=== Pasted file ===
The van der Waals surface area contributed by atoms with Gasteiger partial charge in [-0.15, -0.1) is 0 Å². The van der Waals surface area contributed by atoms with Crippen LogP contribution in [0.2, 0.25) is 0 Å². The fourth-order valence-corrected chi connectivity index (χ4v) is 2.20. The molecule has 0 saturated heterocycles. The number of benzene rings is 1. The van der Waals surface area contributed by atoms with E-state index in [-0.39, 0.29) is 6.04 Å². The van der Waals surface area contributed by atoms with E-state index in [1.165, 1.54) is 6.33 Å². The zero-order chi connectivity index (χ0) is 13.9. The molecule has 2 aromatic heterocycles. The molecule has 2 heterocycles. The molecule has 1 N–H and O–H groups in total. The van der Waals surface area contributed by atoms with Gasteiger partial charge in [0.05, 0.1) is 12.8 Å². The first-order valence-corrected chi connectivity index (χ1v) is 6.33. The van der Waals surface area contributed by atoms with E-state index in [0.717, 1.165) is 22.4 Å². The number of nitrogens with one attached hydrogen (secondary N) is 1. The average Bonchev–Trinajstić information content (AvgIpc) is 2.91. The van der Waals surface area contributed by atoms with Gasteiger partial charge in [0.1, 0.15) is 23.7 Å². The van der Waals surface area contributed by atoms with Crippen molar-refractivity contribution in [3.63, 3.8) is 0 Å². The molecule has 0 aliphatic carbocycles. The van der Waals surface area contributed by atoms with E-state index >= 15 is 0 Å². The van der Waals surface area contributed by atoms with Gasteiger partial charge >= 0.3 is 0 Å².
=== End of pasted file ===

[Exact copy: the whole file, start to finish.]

The van der Waals surface area contributed by atoms with Gasteiger partial charge in [-0.15, -0.1) is 0 Å². The van der Waals surface area contributed by atoms with Crippen LogP contribution in [0.2, 0.25) is 0 Å². The fourth-order valence-corrected chi connectivity index (χ4v) is 2.20. The molecule has 0 saturated heterocycles. The number of benzene rings is 1. The van der Waals surface area contributed by atoms with E-state index in [-0.39, 0.29) is 6.04 Å². The van der Waals surface area contributed by atoms with E-state index in [1.165, 1.54) is 6.33 Å². The zero-order chi connectivity index (χ0) is 13.9. The molecule has 2 aromatic heterocycles. The molecule has 2 heterocycles. The molecule has 1 N–H and O–H groups in total. The van der Waals surface area contributed by atoms with Gasteiger partial charge in [0.05, 0.1) is 12.8 Å². The first-order valence-corrected chi connectivity index (χ1v) is 6.33. The van der Waals surface area contributed by atoms with E-state index in [0.717, 1.165) is 22.4 Å². The number of nitrogens with one attached hydrogen (secondary N) is 1. The average Bonchev–Trinajstić information content (AvgIpc) is 2.91. The van der Waals surface area contributed by atoms with Gasteiger partial charge in [0.1, 0.15) is 23.7 Å². The van der Waals surface area contributed by atoms with Crippen molar-refractivity contribution in [3.63, 3.8) is 0 Å². The molecule has 0 aliphatic carbocycles. The van der Waals surface area contributed by atoms with E-state index >= 15 is 0 Å². The van der Waals surface area contributed by atoms with Gasteiger partial charge >= 0.3 is 0 Å².